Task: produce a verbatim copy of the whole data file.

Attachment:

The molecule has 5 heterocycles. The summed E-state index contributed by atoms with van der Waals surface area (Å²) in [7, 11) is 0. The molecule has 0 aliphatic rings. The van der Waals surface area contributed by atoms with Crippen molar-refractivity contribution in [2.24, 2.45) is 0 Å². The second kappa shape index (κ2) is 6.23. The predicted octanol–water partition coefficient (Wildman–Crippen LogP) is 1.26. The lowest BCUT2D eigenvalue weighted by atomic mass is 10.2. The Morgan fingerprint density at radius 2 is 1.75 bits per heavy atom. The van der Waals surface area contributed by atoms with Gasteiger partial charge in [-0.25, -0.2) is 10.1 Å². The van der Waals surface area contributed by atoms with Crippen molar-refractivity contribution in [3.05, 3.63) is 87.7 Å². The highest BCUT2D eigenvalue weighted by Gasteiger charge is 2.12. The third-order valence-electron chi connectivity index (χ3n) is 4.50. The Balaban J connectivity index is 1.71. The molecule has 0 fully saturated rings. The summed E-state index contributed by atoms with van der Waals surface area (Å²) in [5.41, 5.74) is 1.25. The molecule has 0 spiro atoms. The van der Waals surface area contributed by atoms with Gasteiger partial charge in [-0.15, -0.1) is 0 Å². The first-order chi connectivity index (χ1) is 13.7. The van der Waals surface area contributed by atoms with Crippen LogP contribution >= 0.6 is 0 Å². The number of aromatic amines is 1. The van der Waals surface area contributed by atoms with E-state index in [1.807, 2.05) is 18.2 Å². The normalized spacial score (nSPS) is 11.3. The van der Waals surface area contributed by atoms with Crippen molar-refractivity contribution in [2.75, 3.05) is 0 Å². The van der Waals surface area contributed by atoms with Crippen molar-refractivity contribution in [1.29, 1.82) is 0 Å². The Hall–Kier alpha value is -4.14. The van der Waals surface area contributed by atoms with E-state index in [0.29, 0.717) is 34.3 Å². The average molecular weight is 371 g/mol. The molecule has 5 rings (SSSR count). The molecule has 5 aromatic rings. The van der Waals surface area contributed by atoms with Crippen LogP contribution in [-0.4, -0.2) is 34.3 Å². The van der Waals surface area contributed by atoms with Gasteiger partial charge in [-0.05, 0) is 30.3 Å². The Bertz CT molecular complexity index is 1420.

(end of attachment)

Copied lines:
The molecule has 5 heterocycles. The summed E-state index contributed by atoms with van der Waals surface area (Å²) in [7, 11) is 0. The molecule has 0 aliphatic rings. The van der Waals surface area contributed by atoms with Crippen molar-refractivity contribution in [2.24, 2.45) is 0 Å². The second kappa shape index (κ2) is 6.23. The predicted octanol–water partition coefficient (Wildman–Crippen LogP) is 1.26. The lowest BCUT2D eigenvalue weighted by atomic mass is 10.2. The Morgan fingerprint density at radius 2 is 1.75 bits per heavy atom. The van der Waals surface area contributed by atoms with Gasteiger partial charge in [-0.25, -0.2) is 10.1 Å². The van der Waals surface area contributed by atoms with Crippen molar-refractivity contribution in [3.05, 3.63) is 87.7 Å². The highest BCUT2D eigenvalue weighted by Gasteiger charge is 2.12. The third-order valence-electron chi connectivity index (χ3n) is 4.50. The Balaban J connectivity index is 1.71. The molecule has 0 fully saturated rings. The summed E-state index contributed by atoms with van der Waals surface area (Å²) in [5.41, 5.74) is 1.25. The molecule has 0 spiro atoms. The van der Waals surface area contributed by atoms with Gasteiger partial charge in [-0.15, -0.1) is 0 Å². The first-order chi connectivity index (χ1) is 13.7. The van der Waals surface area contributed by atoms with Crippen LogP contribution >= 0.6 is 0 Å². The number of aromatic amines is 1. The van der Waals surface area contributed by atoms with E-state index in [1.807, 2.05) is 18.2 Å². The normalized spacial score (nSPS) is 11.3. The van der Waals surface area contributed by atoms with Crippen molar-refractivity contribution in [2.75, 3.05) is 0 Å². The van der Waals surface area contributed by atoms with Crippen molar-refractivity contribution in [1.29, 1.82) is 0 Å². The Hall–Kier alpha value is -4.14. The van der Waals surface area contributed by atoms with E-state index in [0.29, 0.717) is 34.3 Å². The average molecular weight is 371 g/mol. The molecule has 5 rings (SSSR count). The molecule has 5 aromatic rings. The van der Waals surface area contributed by atoms with Crippen LogP contribution in [-0.4, -0.2) is 34.3 Å². The van der Waals surface area contributed by atoms with Gasteiger partial charge in [-0.05, 0) is 30.3 Å². The Bertz CT molecular complexity index is 1420.